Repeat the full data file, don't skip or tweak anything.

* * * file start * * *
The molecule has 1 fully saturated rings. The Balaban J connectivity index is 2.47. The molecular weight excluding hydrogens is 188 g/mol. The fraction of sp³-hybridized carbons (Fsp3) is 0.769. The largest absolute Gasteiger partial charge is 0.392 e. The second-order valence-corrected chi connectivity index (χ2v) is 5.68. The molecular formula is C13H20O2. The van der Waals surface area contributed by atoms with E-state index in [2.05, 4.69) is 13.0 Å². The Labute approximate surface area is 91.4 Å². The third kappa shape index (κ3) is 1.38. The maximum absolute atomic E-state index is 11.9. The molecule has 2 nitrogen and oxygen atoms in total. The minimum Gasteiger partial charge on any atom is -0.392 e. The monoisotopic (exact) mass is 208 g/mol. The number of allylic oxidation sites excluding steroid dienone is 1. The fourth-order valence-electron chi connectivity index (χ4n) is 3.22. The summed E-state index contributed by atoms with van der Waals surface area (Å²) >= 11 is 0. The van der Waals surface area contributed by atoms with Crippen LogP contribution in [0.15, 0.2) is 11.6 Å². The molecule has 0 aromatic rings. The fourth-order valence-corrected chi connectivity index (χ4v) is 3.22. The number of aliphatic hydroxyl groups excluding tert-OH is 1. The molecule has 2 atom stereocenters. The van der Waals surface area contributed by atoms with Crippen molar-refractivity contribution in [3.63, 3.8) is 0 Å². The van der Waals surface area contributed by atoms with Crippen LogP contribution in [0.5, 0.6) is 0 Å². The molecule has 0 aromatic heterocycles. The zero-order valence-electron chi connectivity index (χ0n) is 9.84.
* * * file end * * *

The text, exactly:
The molecule has 1 fully saturated rings. The Balaban J connectivity index is 2.47. The molecular weight excluding hydrogens is 188 g/mol. The fraction of sp³-hybridized carbons (Fsp3) is 0.769. The largest absolute Gasteiger partial charge is 0.392 e. The second-order valence-corrected chi connectivity index (χ2v) is 5.68. The molecular formula is C13H20O2. The van der Waals surface area contributed by atoms with E-state index in [2.05, 4.69) is 13.0 Å². The Labute approximate surface area is 91.4 Å². The third kappa shape index (κ3) is 1.38. The maximum absolute atomic E-state index is 11.9. The molecule has 2 nitrogen and oxygen atoms in total. The minimum Gasteiger partial charge on any atom is -0.392 e. The monoisotopic (exact) mass is 208 g/mol. The number of allylic oxidation sites excluding steroid dienone is 1. The fourth-order valence-electron chi connectivity index (χ4n) is 3.22. The summed E-state index contributed by atoms with van der Waals surface area (Å²) >= 11 is 0. The van der Waals surface area contributed by atoms with Crippen LogP contribution in [0.15, 0.2) is 11.6 Å². The molecule has 0 aromatic rings. The fourth-order valence-corrected chi connectivity index (χ4v) is 3.22. The number of aliphatic hydroxyl groups excluding tert-OH is 1. The molecule has 2 atom stereocenters. The van der Waals surface area contributed by atoms with Crippen molar-refractivity contribution in [3.63, 3.8) is 0 Å². The van der Waals surface area contributed by atoms with Crippen LogP contribution in [0.5, 0.6) is 0 Å². The molecule has 0 aromatic heterocycles. The zero-order valence-electron chi connectivity index (χ0n) is 9.84.